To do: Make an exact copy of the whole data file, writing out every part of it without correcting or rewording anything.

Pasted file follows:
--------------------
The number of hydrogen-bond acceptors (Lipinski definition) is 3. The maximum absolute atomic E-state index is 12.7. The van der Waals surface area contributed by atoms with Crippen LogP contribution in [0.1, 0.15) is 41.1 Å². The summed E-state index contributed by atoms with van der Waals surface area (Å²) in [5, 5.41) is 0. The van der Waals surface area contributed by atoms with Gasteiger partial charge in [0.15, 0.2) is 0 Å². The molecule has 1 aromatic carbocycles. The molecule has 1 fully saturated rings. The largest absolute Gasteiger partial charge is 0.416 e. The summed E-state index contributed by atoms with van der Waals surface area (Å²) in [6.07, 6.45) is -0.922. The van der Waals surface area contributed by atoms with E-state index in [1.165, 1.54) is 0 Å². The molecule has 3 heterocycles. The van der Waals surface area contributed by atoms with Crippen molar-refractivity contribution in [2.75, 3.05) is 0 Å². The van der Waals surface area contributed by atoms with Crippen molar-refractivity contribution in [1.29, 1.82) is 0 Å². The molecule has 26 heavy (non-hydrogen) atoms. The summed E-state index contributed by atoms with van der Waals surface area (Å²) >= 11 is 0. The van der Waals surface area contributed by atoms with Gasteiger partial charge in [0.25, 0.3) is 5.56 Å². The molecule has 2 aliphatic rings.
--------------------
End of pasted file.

The number of hydrogen-bond acceptors (Lipinski definition) is 3. The maximum absolute atomic E-state index is 12.7. The van der Waals surface area contributed by atoms with Crippen LogP contribution in [0.1, 0.15) is 41.1 Å². The summed E-state index contributed by atoms with van der Waals surface area (Å²) in [5, 5.41) is 0. The van der Waals surface area contributed by atoms with Gasteiger partial charge in [0.15, 0.2) is 0 Å². The molecule has 1 aromatic carbocycles. The molecule has 1 fully saturated rings. The largest absolute Gasteiger partial charge is 0.416 e. The summed E-state index contributed by atoms with van der Waals surface area (Å²) in [6.07, 6.45) is -0.922. The van der Waals surface area contributed by atoms with E-state index in [1.165, 1.54) is 0 Å². The molecule has 3 heterocycles. The van der Waals surface area contributed by atoms with Crippen molar-refractivity contribution in [2.75, 3.05) is 0 Å². The van der Waals surface area contributed by atoms with Crippen molar-refractivity contribution in [1.29, 1.82) is 0 Å². The molecule has 26 heavy (non-hydrogen) atoms. The summed E-state index contributed by atoms with van der Waals surface area (Å²) >= 11 is 0. The van der Waals surface area contributed by atoms with Gasteiger partial charge in [0.25, 0.3) is 5.56 Å². The molecule has 2 aliphatic rings.